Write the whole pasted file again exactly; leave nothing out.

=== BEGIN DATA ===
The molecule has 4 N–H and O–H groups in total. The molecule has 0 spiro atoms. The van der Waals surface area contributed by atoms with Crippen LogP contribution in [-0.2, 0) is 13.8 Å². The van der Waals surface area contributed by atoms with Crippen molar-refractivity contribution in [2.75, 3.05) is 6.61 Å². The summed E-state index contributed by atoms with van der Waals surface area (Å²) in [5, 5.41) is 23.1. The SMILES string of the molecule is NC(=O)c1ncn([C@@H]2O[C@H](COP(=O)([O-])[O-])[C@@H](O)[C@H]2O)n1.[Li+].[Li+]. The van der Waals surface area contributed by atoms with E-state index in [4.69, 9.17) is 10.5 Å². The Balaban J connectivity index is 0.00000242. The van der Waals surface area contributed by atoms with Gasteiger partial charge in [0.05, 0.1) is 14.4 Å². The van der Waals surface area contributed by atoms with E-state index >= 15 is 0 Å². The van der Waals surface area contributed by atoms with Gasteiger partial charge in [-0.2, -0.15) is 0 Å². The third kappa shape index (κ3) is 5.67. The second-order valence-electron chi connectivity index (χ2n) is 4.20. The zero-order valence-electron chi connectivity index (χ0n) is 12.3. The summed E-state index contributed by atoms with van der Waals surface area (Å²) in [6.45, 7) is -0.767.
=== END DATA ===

The molecule has 4 N–H and O–H groups in total. The molecule has 0 spiro atoms. The van der Waals surface area contributed by atoms with Crippen LogP contribution in [-0.2, 0) is 13.8 Å². The van der Waals surface area contributed by atoms with Crippen molar-refractivity contribution in [2.75, 3.05) is 6.61 Å². The summed E-state index contributed by atoms with van der Waals surface area (Å²) in [5, 5.41) is 23.1. The SMILES string of the molecule is NC(=O)c1ncn([C@@H]2O[C@H](COP(=O)([O-])[O-])[C@@H](O)[C@H]2O)n1.[Li+].[Li+]. The van der Waals surface area contributed by atoms with E-state index in [4.69, 9.17) is 10.5 Å². The Balaban J connectivity index is 0.00000242. The van der Waals surface area contributed by atoms with Gasteiger partial charge in [0.05, 0.1) is 14.4 Å². The van der Waals surface area contributed by atoms with E-state index >= 15 is 0 Å². The van der Waals surface area contributed by atoms with Gasteiger partial charge in [-0.2, -0.15) is 0 Å². The third kappa shape index (κ3) is 5.67. The second-order valence-electron chi connectivity index (χ2n) is 4.20. The zero-order valence-electron chi connectivity index (χ0n) is 12.3. The summed E-state index contributed by atoms with van der Waals surface area (Å²) in [6.45, 7) is -0.767.